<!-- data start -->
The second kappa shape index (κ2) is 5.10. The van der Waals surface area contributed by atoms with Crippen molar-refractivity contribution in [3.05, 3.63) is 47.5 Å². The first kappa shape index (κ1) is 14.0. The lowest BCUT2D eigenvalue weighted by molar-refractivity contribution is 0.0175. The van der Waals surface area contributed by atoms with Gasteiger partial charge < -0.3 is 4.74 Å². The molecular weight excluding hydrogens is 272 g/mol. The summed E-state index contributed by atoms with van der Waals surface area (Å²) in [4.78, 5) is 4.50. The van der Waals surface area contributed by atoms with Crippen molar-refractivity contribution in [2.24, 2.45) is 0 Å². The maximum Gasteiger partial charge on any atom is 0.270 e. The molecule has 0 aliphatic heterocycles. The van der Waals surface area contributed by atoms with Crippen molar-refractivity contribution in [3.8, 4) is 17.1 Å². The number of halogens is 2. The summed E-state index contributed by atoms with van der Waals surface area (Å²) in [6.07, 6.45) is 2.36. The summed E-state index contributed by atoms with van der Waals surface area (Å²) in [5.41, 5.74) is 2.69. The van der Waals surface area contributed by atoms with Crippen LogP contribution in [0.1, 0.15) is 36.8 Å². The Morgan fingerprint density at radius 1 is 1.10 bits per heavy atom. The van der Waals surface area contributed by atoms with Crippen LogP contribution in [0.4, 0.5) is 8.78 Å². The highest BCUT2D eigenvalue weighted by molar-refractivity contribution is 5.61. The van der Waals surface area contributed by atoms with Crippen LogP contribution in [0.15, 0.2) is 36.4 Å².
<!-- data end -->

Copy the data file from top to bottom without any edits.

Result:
The second kappa shape index (κ2) is 5.10. The van der Waals surface area contributed by atoms with Crippen molar-refractivity contribution in [3.05, 3.63) is 47.5 Å². The first kappa shape index (κ1) is 14.0. The lowest BCUT2D eigenvalue weighted by molar-refractivity contribution is 0.0175. The van der Waals surface area contributed by atoms with Gasteiger partial charge < -0.3 is 4.74 Å². The molecular weight excluding hydrogens is 272 g/mol. The summed E-state index contributed by atoms with van der Waals surface area (Å²) in [4.78, 5) is 4.50. The van der Waals surface area contributed by atoms with Crippen molar-refractivity contribution in [2.24, 2.45) is 0 Å². The maximum Gasteiger partial charge on any atom is 0.270 e. The molecule has 0 aliphatic heterocycles. The van der Waals surface area contributed by atoms with Crippen molar-refractivity contribution in [3.8, 4) is 17.1 Å². The number of halogens is 2. The summed E-state index contributed by atoms with van der Waals surface area (Å²) in [6.07, 6.45) is 2.36. The summed E-state index contributed by atoms with van der Waals surface area (Å²) in [5.41, 5.74) is 2.69. The van der Waals surface area contributed by atoms with Crippen LogP contribution in [0.1, 0.15) is 36.8 Å². The Morgan fingerprint density at radius 1 is 1.10 bits per heavy atom. The van der Waals surface area contributed by atoms with Crippen LogP contribution in [0.4, 0.5) is 8.78 Å². The highest BCUT2D eigenvalue weighted by molar-refractivity contribution is 5.61. The van der Waals surface area contributed by atoms with Crippen LogP contribution in [0.15, 0.2) is 36.4 Å².